My God, what styles there are in jazz! Styles over eras. I got to the National Press Club for John Mackie's band, with Greg and Brendan and Mark. Anyone who knows these names will know these are superlative players. Just a thrill to hear such ease and richness. So different from just days back, at Molly. Was it Messaien that Bird studied and held in reverence? And what of Hendrix who died young, shortly before he was to play with Miles. Different worlds but all music, just mightily diverse, or as Newton said, "standing on the shoulders of giants". Like Hildegard von Bingen to Fanny Mendelssohn. Difference but also all one. John played some Bird Parker and it was stunning. The whole band: sharp, relevant, correct, devastatingly quick. As a bassist, I was especially awed by Brendan's alacrity, but also the lines that were so melodically true. Much the same from the others, of course. All referencing the source, a standard or bop or whatever, but giving it personal relevance and currency in interpretation, so John's lines started by spelling some unexpected intervals then developed with harmony and flurries to floor the listener. More modern, perhaps, but referential. Then a bossa that sat like a rock, sturdy but pretty and devastatingly emotional. Not sure what else to say, but I was enthralled. Years of practice distilled into a few sets in a bar, National Press Club, for some birthday guests, I guess, and others. And they noticed. It's hard not to notice such ability, unpretentious, there, in a modest setting. Really quite a stunner, actually.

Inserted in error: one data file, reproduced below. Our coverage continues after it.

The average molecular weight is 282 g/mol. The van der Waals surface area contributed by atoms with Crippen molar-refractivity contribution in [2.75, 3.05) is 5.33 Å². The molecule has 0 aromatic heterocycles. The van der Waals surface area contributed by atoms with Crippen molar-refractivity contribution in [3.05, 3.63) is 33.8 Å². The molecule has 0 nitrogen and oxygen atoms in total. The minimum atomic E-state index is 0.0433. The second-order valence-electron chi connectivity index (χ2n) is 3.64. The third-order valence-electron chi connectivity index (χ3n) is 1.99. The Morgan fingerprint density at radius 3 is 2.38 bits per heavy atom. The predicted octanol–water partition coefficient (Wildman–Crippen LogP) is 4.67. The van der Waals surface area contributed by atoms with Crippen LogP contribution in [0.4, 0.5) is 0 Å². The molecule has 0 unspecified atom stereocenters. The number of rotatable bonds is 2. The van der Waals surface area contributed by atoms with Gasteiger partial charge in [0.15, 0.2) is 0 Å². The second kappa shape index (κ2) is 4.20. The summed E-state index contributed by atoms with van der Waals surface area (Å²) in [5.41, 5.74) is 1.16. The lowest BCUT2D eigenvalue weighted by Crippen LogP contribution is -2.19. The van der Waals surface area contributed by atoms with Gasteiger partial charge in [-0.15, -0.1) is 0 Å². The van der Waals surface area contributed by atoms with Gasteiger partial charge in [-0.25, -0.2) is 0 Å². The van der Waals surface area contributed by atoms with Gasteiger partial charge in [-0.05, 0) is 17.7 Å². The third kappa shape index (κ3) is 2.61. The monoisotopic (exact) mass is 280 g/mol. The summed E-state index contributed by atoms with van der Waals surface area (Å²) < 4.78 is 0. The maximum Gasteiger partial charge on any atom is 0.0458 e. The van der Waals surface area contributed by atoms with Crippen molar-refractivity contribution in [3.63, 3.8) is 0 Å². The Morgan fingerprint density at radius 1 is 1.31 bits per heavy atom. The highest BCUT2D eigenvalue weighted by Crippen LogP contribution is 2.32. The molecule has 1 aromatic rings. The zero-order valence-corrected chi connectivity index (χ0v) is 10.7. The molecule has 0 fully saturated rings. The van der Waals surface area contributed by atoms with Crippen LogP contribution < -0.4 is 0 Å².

John Mackey (tenor) led a quartet with Greg Stott (guitar), Brendan Clarke (bass) and Mark Sutton (drums) at the National Press Club.